Background: 2.8 million Americans sustain a traumatic brain injury (TBI) annually. Mortality or neurosurgical intervention attributed to intracranial hemorrhage in mild TBI occurs in less than 0.3% and 3% of cases respectively. We developed an ED based multidisciplinary observation unit (OU) protocol for patients with mild TBI. We hypothesized that use of this protocol would enable safe discharge home in many of these patients and that the protocol provides sufficient information to predict those who are at risk of worsening. We conducted a retrospective cohort study to examine patients who were admitted to the protocol.
Methods: Our protocol included adults within 24 hours of injury. Patients were excluded if anticoagulated, new neurologic findings, agitated, required neurosurgical intervention, any other severe injury, vital sign abnormalities, other acute comorbid conditions, required inpatient syncope workup, seizures, thrombocytopenia, or pregnant. Relevant data from January 2016 until December 2017 including demographic data, imaging, medications, comorbidities, mechanism of injury, other injuries, length of time in observation, and subsequent disposition of patients admitted to the OU was dual abstracted. The association of predictors of observation failure were analyzed using univariate descriptive statistics.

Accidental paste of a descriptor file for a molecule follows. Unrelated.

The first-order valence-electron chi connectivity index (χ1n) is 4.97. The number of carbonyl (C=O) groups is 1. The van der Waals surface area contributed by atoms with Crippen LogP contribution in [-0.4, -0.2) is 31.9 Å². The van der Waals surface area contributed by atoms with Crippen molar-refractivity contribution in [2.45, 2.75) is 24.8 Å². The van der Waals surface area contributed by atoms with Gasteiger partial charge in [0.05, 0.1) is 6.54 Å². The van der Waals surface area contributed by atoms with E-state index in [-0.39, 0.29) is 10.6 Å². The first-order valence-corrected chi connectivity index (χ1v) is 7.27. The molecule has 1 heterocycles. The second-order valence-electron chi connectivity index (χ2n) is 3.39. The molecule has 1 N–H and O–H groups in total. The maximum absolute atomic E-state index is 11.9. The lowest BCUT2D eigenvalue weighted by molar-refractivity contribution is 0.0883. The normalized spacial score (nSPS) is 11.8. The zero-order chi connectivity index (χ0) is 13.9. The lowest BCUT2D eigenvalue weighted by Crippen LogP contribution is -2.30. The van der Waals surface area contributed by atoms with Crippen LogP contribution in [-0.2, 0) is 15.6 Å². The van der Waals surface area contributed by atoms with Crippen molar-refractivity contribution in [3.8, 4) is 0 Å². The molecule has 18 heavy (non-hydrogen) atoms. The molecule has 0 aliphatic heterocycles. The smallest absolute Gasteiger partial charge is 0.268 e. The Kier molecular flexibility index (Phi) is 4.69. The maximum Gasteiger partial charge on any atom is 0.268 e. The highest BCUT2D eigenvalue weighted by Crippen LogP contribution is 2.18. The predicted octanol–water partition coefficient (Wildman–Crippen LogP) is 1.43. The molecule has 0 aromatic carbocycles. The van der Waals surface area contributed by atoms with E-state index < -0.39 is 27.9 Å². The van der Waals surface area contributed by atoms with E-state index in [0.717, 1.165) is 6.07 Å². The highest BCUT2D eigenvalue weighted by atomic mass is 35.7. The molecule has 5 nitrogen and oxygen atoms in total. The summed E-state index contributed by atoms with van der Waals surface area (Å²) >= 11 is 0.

Results: 173 patients were admitted to the OU over a two-year period. 131 (76%) had a positive head CT. The mean age was 49 (SD 23), 58 (34%) were female, and 135 (78%) were Caucasian. No patients discharged home after the observation protocol required a surgical intervention or ICU admission. 28 subjects (16%) were admitted to the hospital following their OU stay, most commonly for another medical condition (7/28, 25%). One patient who was admitted after an OU stay required a neurosurgical intervention and ICU admission. There were no deaths in either group. Patients admitted were older (mean age: 56 vs 48, p = 0.1) and had a higher proportion of positive head CTs (85% vs. 76%, p=.3); however, these differences were not statistically significant.
Conclusions: A period of observation for a pre-defined cohort of patients with mild TBI allowed successful discharge. Our observation protocol provided a safe, cost-effective triage plan for patients with mild TBI that could allow appropriate patient management with minimal resource utilization.